As has been widely reported, the US Safe Harbor data transfer framework is dead.
However, its successor has yet to be anointed. We are inter regnum and the winds of uncertainty swirl through the otherwise subdued halls of data privacy.
What now is a data privacy officer to do? The best advice: be on guard; and read on.
In response to the European Court of Justice ruling in the Schrems case – which delivered the coup de grace to a system inevitably wounded by the Snowden revelations – EU’s Data Protection Authorities (DPAs) met in the excitingly named Article 29 Working Party (the “A29WP”).
On October 16th, the A29WP said this:
• Transfers taking place under the Safe Harbor Framework alone are unlawful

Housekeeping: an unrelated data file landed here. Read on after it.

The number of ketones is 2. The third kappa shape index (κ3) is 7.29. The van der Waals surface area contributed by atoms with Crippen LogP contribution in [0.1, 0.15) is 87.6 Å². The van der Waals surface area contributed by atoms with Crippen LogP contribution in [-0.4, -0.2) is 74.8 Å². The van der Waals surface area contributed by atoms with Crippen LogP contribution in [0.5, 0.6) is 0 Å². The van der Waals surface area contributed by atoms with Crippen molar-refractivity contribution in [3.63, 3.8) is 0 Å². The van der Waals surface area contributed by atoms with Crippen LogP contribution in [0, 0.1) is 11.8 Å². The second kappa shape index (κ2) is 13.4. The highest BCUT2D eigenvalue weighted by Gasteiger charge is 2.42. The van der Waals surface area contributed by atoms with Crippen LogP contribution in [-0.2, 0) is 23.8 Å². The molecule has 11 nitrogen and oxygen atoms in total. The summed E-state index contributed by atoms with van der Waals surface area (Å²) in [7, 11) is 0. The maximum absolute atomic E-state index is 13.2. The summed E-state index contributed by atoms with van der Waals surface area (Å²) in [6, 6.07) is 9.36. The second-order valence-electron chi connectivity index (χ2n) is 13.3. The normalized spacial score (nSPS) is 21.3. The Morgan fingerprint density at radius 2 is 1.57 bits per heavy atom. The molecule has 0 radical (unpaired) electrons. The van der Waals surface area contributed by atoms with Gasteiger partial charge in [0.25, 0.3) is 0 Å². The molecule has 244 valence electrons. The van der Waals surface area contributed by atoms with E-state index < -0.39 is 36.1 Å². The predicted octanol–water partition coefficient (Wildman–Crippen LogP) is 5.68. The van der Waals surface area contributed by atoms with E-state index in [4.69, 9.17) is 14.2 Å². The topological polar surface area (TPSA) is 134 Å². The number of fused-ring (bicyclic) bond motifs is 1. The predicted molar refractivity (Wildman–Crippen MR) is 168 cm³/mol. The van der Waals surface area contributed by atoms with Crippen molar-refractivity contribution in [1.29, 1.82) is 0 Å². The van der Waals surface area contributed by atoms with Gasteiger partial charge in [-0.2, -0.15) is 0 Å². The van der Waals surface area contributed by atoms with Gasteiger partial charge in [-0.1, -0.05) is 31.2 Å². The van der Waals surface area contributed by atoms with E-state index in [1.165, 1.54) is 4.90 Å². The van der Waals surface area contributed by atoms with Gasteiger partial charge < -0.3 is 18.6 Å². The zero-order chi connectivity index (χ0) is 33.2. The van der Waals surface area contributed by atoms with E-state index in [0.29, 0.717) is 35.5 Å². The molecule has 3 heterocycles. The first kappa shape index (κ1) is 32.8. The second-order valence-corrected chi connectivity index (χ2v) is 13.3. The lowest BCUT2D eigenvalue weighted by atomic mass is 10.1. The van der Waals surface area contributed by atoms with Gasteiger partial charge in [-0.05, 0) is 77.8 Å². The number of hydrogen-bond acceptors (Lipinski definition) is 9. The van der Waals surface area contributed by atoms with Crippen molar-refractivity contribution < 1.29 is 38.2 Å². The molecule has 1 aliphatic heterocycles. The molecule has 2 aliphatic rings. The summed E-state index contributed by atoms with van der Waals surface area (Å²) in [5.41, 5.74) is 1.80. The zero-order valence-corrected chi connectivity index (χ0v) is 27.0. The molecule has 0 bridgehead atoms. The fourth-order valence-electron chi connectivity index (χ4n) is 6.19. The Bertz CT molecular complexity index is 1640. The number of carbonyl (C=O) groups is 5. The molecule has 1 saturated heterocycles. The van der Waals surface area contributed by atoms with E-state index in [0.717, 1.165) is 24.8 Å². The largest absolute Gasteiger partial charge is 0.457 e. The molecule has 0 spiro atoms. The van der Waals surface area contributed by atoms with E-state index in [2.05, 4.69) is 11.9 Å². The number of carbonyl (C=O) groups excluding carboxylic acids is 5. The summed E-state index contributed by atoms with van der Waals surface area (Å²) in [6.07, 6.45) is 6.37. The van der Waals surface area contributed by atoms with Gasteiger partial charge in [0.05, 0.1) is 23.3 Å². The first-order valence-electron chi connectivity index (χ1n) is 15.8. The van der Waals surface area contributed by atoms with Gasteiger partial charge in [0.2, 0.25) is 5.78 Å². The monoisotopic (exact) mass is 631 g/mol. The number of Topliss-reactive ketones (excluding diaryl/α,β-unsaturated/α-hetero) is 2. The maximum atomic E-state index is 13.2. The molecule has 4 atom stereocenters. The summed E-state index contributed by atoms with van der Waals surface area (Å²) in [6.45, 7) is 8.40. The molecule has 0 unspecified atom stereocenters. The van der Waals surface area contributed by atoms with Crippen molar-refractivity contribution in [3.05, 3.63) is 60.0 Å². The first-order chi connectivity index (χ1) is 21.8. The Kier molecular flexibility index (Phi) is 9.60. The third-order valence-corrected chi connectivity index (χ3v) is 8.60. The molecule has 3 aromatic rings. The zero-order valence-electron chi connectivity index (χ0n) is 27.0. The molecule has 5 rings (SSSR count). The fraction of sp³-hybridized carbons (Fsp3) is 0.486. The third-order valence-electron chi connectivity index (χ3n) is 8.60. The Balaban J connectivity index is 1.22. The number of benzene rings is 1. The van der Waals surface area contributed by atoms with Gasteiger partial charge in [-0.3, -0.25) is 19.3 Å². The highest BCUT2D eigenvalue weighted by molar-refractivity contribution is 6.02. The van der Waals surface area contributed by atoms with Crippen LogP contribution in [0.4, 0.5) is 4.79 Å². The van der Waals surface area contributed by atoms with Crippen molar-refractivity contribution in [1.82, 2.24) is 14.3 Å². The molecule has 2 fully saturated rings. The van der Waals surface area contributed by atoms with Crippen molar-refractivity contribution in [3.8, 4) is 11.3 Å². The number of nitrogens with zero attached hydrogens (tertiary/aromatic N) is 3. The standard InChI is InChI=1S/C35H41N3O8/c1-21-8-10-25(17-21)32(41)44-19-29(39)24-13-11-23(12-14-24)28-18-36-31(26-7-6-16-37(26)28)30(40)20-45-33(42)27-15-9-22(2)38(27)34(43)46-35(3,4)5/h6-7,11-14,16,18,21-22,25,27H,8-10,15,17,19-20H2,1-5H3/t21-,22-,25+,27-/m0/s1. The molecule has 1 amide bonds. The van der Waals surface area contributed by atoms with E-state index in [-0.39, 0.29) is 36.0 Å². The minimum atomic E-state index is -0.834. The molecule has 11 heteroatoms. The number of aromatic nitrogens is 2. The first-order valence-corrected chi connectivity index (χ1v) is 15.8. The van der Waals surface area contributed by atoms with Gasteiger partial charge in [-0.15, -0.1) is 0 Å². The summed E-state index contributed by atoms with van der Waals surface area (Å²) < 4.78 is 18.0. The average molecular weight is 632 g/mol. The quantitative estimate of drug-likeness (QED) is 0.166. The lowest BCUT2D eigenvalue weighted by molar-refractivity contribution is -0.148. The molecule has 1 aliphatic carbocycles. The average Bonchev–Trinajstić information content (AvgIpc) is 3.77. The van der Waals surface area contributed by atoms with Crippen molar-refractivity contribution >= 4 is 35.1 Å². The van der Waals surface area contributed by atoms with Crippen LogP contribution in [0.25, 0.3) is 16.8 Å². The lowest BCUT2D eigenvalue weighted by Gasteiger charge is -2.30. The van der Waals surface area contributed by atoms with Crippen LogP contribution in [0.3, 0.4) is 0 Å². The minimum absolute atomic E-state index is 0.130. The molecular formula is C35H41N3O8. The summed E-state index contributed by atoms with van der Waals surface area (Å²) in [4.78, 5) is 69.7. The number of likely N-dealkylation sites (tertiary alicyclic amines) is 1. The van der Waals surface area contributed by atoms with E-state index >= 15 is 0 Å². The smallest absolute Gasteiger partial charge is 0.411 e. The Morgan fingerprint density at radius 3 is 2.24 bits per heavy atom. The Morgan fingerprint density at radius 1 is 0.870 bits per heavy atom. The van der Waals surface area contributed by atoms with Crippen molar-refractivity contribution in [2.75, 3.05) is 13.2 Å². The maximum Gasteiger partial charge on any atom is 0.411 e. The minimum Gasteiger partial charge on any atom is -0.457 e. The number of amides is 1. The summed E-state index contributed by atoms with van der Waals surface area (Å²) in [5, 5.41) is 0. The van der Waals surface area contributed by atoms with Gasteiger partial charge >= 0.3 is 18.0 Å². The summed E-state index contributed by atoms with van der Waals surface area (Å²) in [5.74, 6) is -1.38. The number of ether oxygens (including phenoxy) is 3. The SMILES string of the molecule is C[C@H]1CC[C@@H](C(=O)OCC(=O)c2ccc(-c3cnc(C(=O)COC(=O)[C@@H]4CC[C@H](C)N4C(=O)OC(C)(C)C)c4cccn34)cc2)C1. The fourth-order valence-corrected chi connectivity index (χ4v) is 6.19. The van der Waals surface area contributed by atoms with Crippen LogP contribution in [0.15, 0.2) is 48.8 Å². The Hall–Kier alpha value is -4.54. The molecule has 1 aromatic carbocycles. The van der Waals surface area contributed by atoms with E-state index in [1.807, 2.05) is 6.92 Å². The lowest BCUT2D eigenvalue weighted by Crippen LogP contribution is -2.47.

• That it was essential for the EU DPAs to have a “robust, collective and common position” on the Schrems judgement
• Mass indiscriminate surveillance is incompatible with the EU legal framework
• There is a need for an intergovernmental solution to the EU/US data transfer problem
• EU Model Clauses and Binding Corporate Rules can still be used for US data transfers while the A29WP analyses the impact of the Schrems judgement on them
• Other forms of data transfer can be investigated by local DPAs on an individual basis
• If by end of January 2016 no intergovernmental solution has been found, EU DPAs are committed to taking all appropriate actions to protect the data of individuals, including co-ordinated enforcement actions
• Meanwhile businesses should urgently consider putting in place any legal and technical solutions necessary to mitigate the risk of breaches of EU data protection principles.
In any event, the whole EU data protection framework is under review and what eventually arrives next year will no doubt place more onerous obligations on business.
So, the best advice now is to be clear about your own data flows and your current data compliance approach and develop a plan that anticipates the new, not so Safe Harbor world.